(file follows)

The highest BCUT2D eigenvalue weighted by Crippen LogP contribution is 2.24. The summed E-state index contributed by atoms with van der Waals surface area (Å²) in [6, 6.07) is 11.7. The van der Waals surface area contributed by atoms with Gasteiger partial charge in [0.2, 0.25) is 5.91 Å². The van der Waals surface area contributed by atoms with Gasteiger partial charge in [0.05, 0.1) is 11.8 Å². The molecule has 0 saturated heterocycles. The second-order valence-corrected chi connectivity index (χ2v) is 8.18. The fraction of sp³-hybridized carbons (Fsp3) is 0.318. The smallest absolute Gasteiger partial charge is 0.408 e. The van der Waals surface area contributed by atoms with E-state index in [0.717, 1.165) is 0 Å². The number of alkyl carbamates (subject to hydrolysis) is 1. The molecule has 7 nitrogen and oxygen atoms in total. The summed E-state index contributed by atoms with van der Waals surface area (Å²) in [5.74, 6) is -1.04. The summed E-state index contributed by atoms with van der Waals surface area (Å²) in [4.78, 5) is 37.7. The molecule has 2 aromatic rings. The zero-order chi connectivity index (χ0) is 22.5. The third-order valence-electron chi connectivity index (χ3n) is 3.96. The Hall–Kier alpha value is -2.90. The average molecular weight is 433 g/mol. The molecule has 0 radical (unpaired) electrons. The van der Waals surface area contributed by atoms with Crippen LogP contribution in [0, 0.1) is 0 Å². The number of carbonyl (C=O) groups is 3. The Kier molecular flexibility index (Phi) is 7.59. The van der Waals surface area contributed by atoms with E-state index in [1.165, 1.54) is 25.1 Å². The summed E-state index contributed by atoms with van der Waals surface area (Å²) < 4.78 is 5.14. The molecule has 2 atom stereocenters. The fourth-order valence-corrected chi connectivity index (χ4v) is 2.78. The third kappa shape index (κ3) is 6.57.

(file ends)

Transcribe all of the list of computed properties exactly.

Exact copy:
The highest BCUT2D eigenvalue weighted by Crippen LogP contribution is 2.24. The summed E-state index contributed by atoms with van der Waals surface area (Å²) in [6, 6.07) is 11.7. The van der Waals surface area contributed by atoms with Gasteiger partial charge in [0.2, 0.25) is 5.91 Å². The van der Waals surface area contributed by atoms with Gasteiger partial charge in [0.05, 0.1) is 11.8 Å². The molecule has 0 saturated heterocycles. The second-order valence-corrected chi connectivity index (χ2v) is 8.18. The fraction of sp³-hybridized carbons (Fsp3) is 0.318. The smallest absolute Gasteiger partial charge is 0.408 e. The van der Waals surface area contributed by atoms with E-state index in [0.717, 1.165) is 0 Å². The number of alkyl carbamates (subject to hydrolysis) is 1. The molecule has 7 nitrogen and oxygen atoms in total. The summed E-state index contributed by atoms with van der Waals surface area (Å²) in [5.74, 6) is -1.04. The summed E-state index contributed by atoms with van der Waals surface area (Å²) in [4.78, 5) is 37.7. The molecule has 2 aromatic rings. The zero-order chi connectivity index (χ0) is 22.5. The third-order valence-electron chi connectivity index (χ3n) is 3.96. The Hall–Kier alpha value is -2.90. The average molecular weight is 433 g/mol. The molecule has 0 radical (unpaired) electrons. The van der Waals surface area contributed by atoms with Crippen LogP contribution in [0, 0.1) is 0 Å². The number of carbonyl (C=O) groups is 3. The Kier molecular flexibility index (Phi) is 7.59. The van der Waals surface area contributed by atoms with E-state index in [1.165, 1.54) is 25.1 Å². The summed E-state index contributed by atoms with van der Waals surface area (Å²) < 4.78 is 5.14. The molecule has 2 atom stereocenters. The fourth-order valence-corrected chi connectivity index (χ4v) is 2.78. The third kappa shape index (κ3) is 6.57.